We tend to tacitly think that it was Abraham who (out of nowhere, surrounded entirely by idol worshiping pagans who did not know the One God) just suddenly got this revelation about Who is really God and committed to him alone.
You know, “Poof!”, and all at once out of nowhere Abram gets it and Abram and Jesus are besties.
We’re all about “father Abraham” but we never think about Abram the son who had to grow up, too.
Abram learned from his father: there was a LINE of faith: families who believed in the One God even though most of them maybe didn’t serve the One God exclusively (Joshua 24:2 calls out Terah, the father of Abram and Nahor, specifically as an idolater).
Abram (“father”) was the one who got the vision and because he believed enough to obey he became Abraham (“Father of nations”) and received the covenant by which we today come to Christ, but the knowledge of the One God stretches back through Noah to Adam.
If you want to know who Adam is, read Genesis 5:2. No really, if you’re now thinking “Adam was the first man”, you should just take 5 seconds to read it.
(53) The God of Abraham (Jacob’s grandfather), and the God of Nahor (Laban’s grandfather – Laban was Jacob’s uncle), the God of their father, judge betwixt us. And Jacob sware by the fear of his father Isaac. Genesis Chapter 31
“and Nahor”. Nahor and Haran were Abram’s brothers (Haran died young, leaving a son, Lot, whom Abram took into his household), and Sarai, Abram’s wife, was Abram’s half-sister (Gen 20:12). Terah was their father.
It was the tradition of the families in Abram’s line, even those who were not living for the One God (such as Laban and Terah), that acquainted Abram with the knowledge of the One God. All that history positioned Abram so that he could become Abraham. Not the men alone. Not the women alone.
Ask yourself, if the family did not hold certain loyalties to God, why is it that Rebecca told Isaac “I am weary of my life because of the daughters of Heth: if Jacob take a wife of the daughters of Heth, such as these which are of the daughters of the land, what good shall my life do me?” (Gen 47:26) And Isaac “(1) … called Jacob … and said unto him, Thou shalt not take a wife of the daughters of Canaan. (2) Arise, go to Padanaram, to the house of Bethuel thy mother’s father; and take thee a wife from thence of the daughters of Laban thy mother’s brother.” (Gen 48) Abraham did the same thing, in Gen 24, “2 And Abraham said unto his eldest servant of his house, that ruled over all that he had, Put, I pray thee, thy hand under my thigh: 3 And I will make thee swear by the Lord, the God of heaven, and the God of the earth, that thou shalt not take a wife unto my son of the daughters of the Canaanites, among whom I dwell: 4 But thou shalt go unto my country, and to my kindred, and take a wife unto my son Isaac.”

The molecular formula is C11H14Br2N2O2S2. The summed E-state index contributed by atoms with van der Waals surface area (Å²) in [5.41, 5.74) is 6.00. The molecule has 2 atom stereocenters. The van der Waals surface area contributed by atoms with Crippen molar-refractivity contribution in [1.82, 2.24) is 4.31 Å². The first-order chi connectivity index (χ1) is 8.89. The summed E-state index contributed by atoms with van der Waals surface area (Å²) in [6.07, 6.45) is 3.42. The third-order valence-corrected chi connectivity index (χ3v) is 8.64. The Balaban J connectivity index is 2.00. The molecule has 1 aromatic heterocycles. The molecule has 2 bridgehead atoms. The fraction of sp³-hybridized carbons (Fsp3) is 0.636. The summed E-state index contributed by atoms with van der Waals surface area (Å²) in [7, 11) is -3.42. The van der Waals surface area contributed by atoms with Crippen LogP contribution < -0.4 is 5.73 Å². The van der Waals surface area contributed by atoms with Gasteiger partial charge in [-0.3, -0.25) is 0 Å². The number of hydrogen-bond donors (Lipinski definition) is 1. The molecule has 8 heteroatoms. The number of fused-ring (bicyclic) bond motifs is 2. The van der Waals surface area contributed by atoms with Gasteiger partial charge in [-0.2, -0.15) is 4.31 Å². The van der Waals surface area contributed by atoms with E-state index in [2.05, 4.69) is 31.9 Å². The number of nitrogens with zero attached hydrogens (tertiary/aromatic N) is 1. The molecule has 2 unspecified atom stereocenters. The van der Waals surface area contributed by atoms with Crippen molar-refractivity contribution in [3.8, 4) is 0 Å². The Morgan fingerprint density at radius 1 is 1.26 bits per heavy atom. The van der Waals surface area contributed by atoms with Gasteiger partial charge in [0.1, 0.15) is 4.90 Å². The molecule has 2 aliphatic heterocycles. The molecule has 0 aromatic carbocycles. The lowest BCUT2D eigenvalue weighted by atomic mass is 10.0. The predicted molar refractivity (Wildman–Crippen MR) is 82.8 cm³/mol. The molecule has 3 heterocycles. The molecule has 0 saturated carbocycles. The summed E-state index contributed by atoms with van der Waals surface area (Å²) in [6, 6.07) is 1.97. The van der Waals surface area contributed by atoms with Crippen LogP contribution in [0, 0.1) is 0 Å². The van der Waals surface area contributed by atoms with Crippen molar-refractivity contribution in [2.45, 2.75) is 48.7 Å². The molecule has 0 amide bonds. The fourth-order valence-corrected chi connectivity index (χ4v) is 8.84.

A servant was sent back to Abraham’s family in Padanaram to get a wife for Isaac. Jacob is sent to take a wife of a family member, under his uncle, Laban, in Padanaram. The continuance of their religious loyalties in their descendants was important to them. The sons were to marry someone who would share their religious affiliation to the One God. There was to be no repeat of the disastrous policies that required the great deluge (Gen 6:2,5,7): godly men marrying worldly women produced worldly children and lost the knowledge of the One God until only Noah’s family was left. One more generation and the line of faith would have been extinguished completely.
I never noticed that before. Laban wasn’t even living for the One God. Laban pursued Jacob because Laban was frustrated that his own daughter Rachel had stolen his (Laban’s) family idols. Rachel took her father’s idols – she learned that behavior somewhere. Laban got personally talked to by the One God in a dream warning him not to threaten Jacob. And Laban, not Jacob, is invoking the oversight of the One God to enforce a peace treaty!
Sometimes when you have read the same verses year after year, you get glob smacked by an obvious fact that you had previously glossed over. Even people who are not living for the One God can believe and pass on the knowledge of Him, and families are important in shaping the spiritual future of their children’s children.
Exodus 34 (Amplified version):
6 Then the Lord passed by in front of him, and proclaimed, “The Lord, the Lord God, compassionate and gracious, slow to anger, and abounding in lovingkindness and truth (faithfulness); 7 keeping mercy and lovingkindness for thousands, forgiving iniquity and transgression and sin; but He will by no means leave the guilty unpunished, visiting (avenging) the iniquity (sin, guilt) of the fathers upon the children and the grandchildren to the third and fourth generations [that is, calling the children to account for the sins of their fathers].”
8 Moses bowed to the earth immediately and worshiped [the Lord].
Let’s not discount the spiritual honesty of anyone based only on appearances: there can be more there than meets the eye.